"women and seamen don't mix."

I can thoroughly recommend eliminating all forms of caffeine from your diet to any fans of sleeping too late and bad headaches. Small press buggery continues apace.

Watching: The Wire, Season 5 - something was a bit off with this final season for me, though I'm not sure what. Centering on the media, perhaps it's deliberate to have so many Hollywood endings for various storylines but some stuff seems a bit too high concept, which was something the third season's Hamsterdam arc achieved well in isolation, and if anything should have eaten up the run time it would have been better to concentrate on McNulty and Freamon's investigation finally going black without the distraction of all that fake serial killer stuff. Still great television, all the same, and I'm more than willing to concede that my expectations might just have been too high. "I don't want this investigation to sprawl" states Lieutenant Daniels in the most optimistic and ultimately wrong fashion way back in season 1, but sprawl it did and damn, but it did so in fine fashion. If Treme wasn't so damn good a follow-up I'd feel cheated at the mere 60 episodes we got from the Wire, but something went seriously wrong with the cop show standard of crapping all over any given setting, as Baltimore has to be a dead cert for any US roadtrip I make - whoever pegged the Wire as "a bipolar love letter to the city" undersold it.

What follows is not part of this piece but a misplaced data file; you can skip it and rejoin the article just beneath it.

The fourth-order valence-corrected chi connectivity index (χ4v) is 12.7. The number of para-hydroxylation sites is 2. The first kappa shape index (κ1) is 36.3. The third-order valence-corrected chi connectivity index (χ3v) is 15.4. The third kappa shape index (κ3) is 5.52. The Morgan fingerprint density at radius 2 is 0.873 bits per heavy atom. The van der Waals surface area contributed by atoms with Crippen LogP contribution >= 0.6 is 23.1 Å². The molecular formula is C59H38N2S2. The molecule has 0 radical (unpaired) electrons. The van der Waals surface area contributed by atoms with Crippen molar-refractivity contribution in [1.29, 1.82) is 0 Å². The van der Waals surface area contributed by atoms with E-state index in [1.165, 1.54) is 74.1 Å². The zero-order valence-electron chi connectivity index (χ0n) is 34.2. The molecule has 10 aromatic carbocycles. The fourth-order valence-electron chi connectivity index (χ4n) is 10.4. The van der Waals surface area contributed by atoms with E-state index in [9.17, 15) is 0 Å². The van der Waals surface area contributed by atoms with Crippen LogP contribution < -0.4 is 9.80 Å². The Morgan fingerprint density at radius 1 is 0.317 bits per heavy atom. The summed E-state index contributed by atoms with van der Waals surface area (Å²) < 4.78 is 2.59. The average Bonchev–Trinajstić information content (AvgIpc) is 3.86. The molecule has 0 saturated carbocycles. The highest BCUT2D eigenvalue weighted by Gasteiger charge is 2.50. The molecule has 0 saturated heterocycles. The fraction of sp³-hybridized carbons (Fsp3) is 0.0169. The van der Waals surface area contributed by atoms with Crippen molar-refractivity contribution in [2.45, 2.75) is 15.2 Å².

Leverage - which is shit, but I'm watching it anyway.

Monday, 13 September 2010

I'm going to rearrange your face with hard science. And this wooden plank.

Back on the small press hustle and drawing things that aren't awesome or glamorous. Probably tighten me.

Friday, 3 September 2010

So what, man? You earned that buck like a motherfucker - keep that shit.

Well, back to the business of blogging whatever brain-farts I tend to be illustrating on any given day as my newly unfucked PC finds its way home and the utterly unwarranted self-importance of the blogger asserts itself and forces me back into posting for no better reason than I'm currently unemployed and I usually sketch to relax as much as to fill up small press mags with my increasingly childish scrawls so I may as well be filling up posts in this little corner of the web.